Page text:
On Monday I posted a screen capture of an email conversation I had with a prospect. This post sparked controversy and some interesting conversations. Someone even sent me a direct message to tell me that my comments on the post made me look like a prick!
So I thought I would tell you more about this specific deal and the tactic I used to avoid wasting time with a tire kicker.
A few weeks ago, a director of sales contacted me to ask if I could run a training session on selling into EMEA. As I have some experience doing that, I proposed to book a quick chat so I could learn more about his initiative and understand how I could help.
We hopped on a quick discovery call and I identified what caused this person to chat with me, what kind of outcome they expected, and when they thought they could make a decision.
At the end of the call, I suggested next steps and gave some homework assignment to the prospect. He came back to me with a list of requirements and topics to focus on.
We booked a second call so that we could build a plan together and prepare an offer. At the end of the call, I told the prospect that I needed to understand who else was involved in making a decision, otherwise it would be hard to justify the amount I proposed for the session.
He told me that he would deal with this internally, and he even refused to share the name and job title of the person involved in the decision. First red flag.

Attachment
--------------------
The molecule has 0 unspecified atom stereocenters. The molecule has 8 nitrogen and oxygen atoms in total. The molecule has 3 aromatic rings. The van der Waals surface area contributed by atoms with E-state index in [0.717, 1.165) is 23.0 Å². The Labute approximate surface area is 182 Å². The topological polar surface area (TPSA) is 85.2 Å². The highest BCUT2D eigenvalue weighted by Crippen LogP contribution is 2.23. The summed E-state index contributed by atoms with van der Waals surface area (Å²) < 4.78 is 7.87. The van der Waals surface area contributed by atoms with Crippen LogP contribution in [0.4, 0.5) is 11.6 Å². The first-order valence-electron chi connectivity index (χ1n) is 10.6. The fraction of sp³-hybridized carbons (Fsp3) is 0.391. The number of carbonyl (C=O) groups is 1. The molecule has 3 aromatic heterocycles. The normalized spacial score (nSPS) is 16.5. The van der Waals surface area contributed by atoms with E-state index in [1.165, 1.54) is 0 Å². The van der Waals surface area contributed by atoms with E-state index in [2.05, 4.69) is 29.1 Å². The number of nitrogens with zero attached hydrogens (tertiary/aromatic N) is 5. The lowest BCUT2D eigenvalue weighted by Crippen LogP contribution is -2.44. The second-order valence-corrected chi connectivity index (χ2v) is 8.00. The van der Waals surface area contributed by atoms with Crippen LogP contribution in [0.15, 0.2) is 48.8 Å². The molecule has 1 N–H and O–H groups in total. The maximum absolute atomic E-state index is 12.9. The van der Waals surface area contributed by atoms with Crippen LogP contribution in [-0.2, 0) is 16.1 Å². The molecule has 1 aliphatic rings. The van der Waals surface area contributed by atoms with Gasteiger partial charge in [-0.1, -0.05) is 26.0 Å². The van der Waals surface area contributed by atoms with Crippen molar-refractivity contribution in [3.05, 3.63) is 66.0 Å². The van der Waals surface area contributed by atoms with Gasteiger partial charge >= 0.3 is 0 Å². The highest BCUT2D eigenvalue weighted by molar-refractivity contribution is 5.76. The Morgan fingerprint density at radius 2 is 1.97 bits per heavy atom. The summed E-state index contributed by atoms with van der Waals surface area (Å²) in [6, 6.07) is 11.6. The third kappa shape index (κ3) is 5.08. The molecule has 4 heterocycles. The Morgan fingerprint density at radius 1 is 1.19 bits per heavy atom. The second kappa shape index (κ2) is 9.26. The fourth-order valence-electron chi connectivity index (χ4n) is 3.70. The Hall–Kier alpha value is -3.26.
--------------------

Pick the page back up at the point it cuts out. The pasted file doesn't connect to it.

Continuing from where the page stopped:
A few weeks later (second red flag), I received an email from him asking to build a business cases with direct questions from the management. So naturally, I replied that I would be happy to do that, but I would need to chat with the people who asked the questions.
And third red flag, my prospect refused and said his boss was too busy to jump on a call. So, instead of building the business case and work for free, I replied that I couldn’t help if the boss didn’t want to speak with me.
As you’d expect the deal stalled, and I’m considering it lost.
Now I see you coming. You’re thinking that I was dumb to let an opportunity go like that, when I could have simply built a business case to get the deal through.
Except I had no guarantee that the business case was needed to close this deal. During our email exchanges, the prospect asked me if I was really strict on price, because it would be challenging to justify it. What I saw coming was a lengthy email negotiation, without even knowing who’s calling the shots.
I pushed back to test if the deal was serious, because I prefer focusing on serious opportunities, instead of wasting time on a deal with so many red flags. Thanks to my prospecting system, I’m able to create enough opportunities to walk away from “maybes” and focus on solid opportunities.
My tactic to test the energy of a deal is simple. If people cannot intro me to people who make a decision, then I refuse to invest more time in the deal. I’m happy to work with them if they do the work and come back to me, but I need to speak with all the people involved in the decision.
I do it because:
As a solopreneur, my time is limited. Pushing back when prospects cannot intro me to their bosses is my conscious choice to work strategically, and to stop acting as an order taker.
Thoughts? Reply to this email to keep the conversation going.
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